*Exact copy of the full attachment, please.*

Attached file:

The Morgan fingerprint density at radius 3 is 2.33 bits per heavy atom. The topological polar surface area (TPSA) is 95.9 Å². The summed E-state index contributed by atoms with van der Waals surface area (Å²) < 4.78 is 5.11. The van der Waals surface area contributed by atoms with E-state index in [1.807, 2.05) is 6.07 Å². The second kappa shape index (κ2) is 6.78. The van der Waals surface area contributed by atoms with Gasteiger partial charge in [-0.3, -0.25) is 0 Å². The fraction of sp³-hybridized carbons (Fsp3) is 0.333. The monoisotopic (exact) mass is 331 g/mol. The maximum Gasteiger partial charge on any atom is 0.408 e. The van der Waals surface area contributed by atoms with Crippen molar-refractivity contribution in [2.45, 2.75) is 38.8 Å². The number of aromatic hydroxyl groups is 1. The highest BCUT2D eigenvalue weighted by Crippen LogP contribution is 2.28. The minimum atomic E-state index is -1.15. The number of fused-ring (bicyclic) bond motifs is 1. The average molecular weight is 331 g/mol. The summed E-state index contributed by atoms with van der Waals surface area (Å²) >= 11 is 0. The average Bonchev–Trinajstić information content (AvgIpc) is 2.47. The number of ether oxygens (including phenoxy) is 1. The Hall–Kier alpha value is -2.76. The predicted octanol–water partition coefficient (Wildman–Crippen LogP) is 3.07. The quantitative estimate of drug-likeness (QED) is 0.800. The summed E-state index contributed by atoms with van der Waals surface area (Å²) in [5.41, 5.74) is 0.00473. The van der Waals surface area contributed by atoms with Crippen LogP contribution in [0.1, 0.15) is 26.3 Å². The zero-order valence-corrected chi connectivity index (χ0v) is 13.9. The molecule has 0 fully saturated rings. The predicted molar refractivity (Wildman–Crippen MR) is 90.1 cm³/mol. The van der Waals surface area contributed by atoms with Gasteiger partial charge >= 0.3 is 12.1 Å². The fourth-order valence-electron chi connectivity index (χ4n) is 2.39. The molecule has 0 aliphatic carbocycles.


The Morgan fingerprint density at radius 3 is 2.33 bits per heavy atom. The topological polar surface area (TPSA) is 95.9 Å². The summed E-state index contributed by atoms with van der Waals surface area (Å²) < 4.78 is 5.11. The van der Waals surface area contributed by atoms with E-state index in [1.807, 2.05) is 6.07 Å². The second kappa shape index (κ2) is 6.78. The van der Waals surface area contributed by atoms with Gasteiger partial charge in [-0.3, -0.25) is 0 Å². The fraction of sp³-hybridized carbons (Fsp3) is 0.333. The monoisotopic (exact) mass is 331 g/mol. The maximum Gasteiger partial charge on any atom is 0.408 e. The van der Waals surface area contributed by atoms with Crippen molar-refractivity contribution in [2.45, 2.75) is 38.8 Å². The number of aromatic hydroxyl groups is 1. The highest BCUT2D eigenvalue weighted by Crippen LogP contribution is 2.28. The minimum atomic E-state index is -1.15. The number of fused-ring (bicyclic) bond motifs is 1. The average molecular weight is 331 g/mol. The summed E-state index contributed by atoms with van der Waals surface area (Å²) >= 11 is 0. The average Bonchev–Trinajstić information content (AvgIpc) is 2.47. The number of ether oxygens (including phenoxy) is 1. The Hall–Kier alpha value is -2.76. The predicted octanol–water partition coefficient (Wildman–Crippen LogP) is 3.07. The quantitative estimate of drug-likeness (QED) is 0.800. The summed E-state index contributed by atoms with van der Waals surface area (Å²) in [5.41, 5.74) is 0.00473. The van der Waals surface area contributed by atoms with Crippen LogP contribution in [0.1, 0.15) is 26.3 Å². The zero-order valence-corrected chi connectivity index (χ0v) is 13.9. The molecule has 0 fully saturated rings. The predicted molar refractivity (Wildman–Crippen MR) is 90.1 cm³/mol. The van der Waals surface area contributed by atoms with Gasteiger partial charge >= 0.3 is 12.1 Å². The fourth-order valence-electron chi connectivity index (χ4n) is 2.39. The molecule has 0 aliphatic carbocycles.